Literature: Literature Review (Theoretical Framework)

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Chapter 2
Literature Review (Theoretical Framework)

According to Shuttleworth (2009) “a literature review is a critical and in depth evaluation of previous research. It is a summary and synopsis of a particular area of research, allowing anybody reading the paper to establish why you are pursuing this particular research program. A good literature review expands upon the reasons behind selecting a particular research question.
In this literature review, the data will be presented using the independent and the dependent variables. The independent variables will be the Guided Discovery Approach, while the dependent variable will be Students’ Performance in Science. INDEPENDENT VARIABLE
Guided Discovery:
According to Dewey (1992) and Piaget
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Exploring and problem solving to create, integrate, and generalize knowledge,
2. Students driven, interest based activities in which the student determines the sequence and frequency, and
3. Activities to encourage integration of new knowledge into the learner’s existing knowledge base.
The first attribute of Discovery Learning is a very important one. “Through problem solving and exploring, students take on an active role to create, integrate, and generalize knowledge. Instead of receiving information through lecture or drill and practice, students create broader application for skills through activities that encourage critical thinking, experiences and problem solving.” (Bicknell- Holmes & Hoffman, 2000). “The roles of students and teacher changes in the discovery learning however it is still difficult for many teachers to accept” (Hooks, 1994).
Dewey (1997) describes learning as “actions where knowledge and ideas materialize as learners interact with other learners in an environment by doing this they build their knowledge by drawing meaningful conclusions from past experiences that is important.” According to Berding (2000) “children were motivated to actively learn and that education only served to make more learning possible. He believed that mental development was achieved through social interaction.” Piaget (1973) postulated that “from discovery comes understanding and without understanding there will be no creativity hence the individual is caught in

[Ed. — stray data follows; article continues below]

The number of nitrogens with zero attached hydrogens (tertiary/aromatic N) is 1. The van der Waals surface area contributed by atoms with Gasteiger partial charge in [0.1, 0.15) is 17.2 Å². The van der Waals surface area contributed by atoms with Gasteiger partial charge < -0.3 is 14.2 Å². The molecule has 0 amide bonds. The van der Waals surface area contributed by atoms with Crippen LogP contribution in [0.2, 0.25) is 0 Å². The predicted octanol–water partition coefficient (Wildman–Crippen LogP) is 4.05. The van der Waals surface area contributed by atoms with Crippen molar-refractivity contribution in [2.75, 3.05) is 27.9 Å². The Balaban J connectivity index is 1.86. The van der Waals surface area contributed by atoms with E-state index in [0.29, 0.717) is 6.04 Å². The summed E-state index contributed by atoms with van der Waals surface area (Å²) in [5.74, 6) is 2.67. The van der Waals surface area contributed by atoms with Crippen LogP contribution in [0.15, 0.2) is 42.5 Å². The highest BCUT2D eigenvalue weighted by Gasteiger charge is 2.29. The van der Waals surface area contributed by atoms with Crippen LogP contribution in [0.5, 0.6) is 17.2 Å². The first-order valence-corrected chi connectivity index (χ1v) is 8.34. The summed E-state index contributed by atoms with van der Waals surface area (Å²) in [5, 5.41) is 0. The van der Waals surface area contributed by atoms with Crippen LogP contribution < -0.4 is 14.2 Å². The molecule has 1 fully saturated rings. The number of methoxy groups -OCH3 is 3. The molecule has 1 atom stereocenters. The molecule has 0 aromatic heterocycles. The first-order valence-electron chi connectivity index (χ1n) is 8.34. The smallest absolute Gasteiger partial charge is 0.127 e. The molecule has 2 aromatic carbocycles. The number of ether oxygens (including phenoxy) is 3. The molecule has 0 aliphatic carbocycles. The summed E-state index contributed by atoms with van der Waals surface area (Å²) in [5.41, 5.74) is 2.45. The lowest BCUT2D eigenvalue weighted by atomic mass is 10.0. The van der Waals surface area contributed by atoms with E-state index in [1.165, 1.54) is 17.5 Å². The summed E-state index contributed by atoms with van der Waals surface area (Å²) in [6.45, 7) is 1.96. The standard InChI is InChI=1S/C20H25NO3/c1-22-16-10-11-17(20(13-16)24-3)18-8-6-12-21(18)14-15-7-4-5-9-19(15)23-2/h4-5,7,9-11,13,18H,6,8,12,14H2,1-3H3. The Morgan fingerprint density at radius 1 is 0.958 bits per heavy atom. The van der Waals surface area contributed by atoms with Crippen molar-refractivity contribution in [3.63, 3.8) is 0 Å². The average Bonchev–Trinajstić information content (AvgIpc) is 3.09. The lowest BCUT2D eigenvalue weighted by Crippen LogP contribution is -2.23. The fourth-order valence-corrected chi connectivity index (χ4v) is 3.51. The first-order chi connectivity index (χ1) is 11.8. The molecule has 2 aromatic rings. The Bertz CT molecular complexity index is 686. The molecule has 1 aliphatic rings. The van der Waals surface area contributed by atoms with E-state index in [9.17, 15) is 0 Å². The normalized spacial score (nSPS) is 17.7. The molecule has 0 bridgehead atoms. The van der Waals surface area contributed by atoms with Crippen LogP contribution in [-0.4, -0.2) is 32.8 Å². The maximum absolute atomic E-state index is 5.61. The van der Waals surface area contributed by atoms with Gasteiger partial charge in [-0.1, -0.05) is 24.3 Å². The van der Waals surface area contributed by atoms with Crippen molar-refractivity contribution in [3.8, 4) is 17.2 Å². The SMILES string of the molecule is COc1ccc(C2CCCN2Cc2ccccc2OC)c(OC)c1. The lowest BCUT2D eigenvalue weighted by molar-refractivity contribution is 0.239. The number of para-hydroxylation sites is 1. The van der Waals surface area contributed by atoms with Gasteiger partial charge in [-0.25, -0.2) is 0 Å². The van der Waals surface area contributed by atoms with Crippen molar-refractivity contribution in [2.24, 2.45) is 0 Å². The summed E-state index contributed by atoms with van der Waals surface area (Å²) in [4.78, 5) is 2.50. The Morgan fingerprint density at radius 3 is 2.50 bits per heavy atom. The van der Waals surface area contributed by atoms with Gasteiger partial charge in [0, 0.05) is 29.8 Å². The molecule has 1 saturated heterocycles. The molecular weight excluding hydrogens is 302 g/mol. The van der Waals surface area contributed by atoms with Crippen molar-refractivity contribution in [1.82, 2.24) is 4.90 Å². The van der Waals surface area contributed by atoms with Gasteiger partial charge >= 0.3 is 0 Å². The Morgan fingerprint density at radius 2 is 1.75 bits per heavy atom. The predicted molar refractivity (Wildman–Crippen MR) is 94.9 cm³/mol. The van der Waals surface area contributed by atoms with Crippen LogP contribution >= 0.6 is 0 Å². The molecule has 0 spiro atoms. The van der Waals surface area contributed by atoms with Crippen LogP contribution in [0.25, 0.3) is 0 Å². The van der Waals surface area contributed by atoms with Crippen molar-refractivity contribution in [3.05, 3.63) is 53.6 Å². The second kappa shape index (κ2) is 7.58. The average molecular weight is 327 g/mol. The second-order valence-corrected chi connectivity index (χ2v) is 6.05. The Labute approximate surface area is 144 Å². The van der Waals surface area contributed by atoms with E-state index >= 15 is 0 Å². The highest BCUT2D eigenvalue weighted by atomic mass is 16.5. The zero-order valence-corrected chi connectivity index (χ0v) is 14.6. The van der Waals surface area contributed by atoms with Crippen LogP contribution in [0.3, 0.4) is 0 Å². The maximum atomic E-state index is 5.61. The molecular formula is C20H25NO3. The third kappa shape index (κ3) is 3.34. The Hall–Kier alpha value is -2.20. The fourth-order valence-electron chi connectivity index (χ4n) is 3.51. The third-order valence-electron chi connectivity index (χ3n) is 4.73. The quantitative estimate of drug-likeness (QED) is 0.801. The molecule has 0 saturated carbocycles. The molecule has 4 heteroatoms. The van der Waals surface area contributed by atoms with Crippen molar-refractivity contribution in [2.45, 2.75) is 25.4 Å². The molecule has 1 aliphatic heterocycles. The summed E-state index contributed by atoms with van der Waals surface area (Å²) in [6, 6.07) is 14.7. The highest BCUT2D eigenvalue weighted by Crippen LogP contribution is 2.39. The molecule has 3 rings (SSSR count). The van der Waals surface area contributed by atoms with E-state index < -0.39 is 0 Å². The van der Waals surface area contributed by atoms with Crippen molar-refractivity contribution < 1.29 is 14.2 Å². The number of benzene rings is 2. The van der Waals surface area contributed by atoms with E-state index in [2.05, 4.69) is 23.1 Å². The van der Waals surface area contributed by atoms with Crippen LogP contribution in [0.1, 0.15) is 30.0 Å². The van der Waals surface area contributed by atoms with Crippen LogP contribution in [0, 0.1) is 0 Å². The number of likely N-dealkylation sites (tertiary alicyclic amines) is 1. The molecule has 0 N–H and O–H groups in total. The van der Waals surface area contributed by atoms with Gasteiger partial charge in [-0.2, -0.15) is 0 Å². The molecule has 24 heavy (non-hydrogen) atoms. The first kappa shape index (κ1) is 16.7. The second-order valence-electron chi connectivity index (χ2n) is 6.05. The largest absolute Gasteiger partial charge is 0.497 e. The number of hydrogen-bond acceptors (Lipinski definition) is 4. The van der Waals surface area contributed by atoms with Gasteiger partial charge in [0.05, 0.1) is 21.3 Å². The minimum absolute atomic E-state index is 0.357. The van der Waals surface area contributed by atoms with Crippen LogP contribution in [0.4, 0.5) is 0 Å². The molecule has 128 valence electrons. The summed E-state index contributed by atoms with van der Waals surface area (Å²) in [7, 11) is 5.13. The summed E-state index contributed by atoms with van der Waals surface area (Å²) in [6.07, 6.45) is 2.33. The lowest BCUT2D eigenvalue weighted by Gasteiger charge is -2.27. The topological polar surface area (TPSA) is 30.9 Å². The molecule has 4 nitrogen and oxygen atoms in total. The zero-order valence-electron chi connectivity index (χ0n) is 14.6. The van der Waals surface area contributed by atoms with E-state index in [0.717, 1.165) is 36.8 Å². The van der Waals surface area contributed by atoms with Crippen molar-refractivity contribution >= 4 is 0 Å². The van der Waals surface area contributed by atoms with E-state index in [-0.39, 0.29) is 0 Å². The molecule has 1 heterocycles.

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In the view of constructivist, educators view constructivism as a learning theory. Learners create knowledge based on what they already understand as they make connections between new and old information. Students' prior knowledge, ideas, and experiences interact with new experiences and their interpretations of the environment around them. According to Savery & Duffy (1995) “learning how to use constructivist theories involves interactions between the content, the context, the goals of the learner and the activity of the learner.”
” Research on guided discovery learning and pure discovery learning demonstrates that students employing in guided discovery learning activities outperform students in pure discovery curricula” (Shulman & Keisler (1966), Kittel (1957), and Mayer (2004)). Constructivism is a theory of learning in which learners build knowledge in their working memory by engaging in appropriate cognitive processing of mental representations during learning.
According to Mayer

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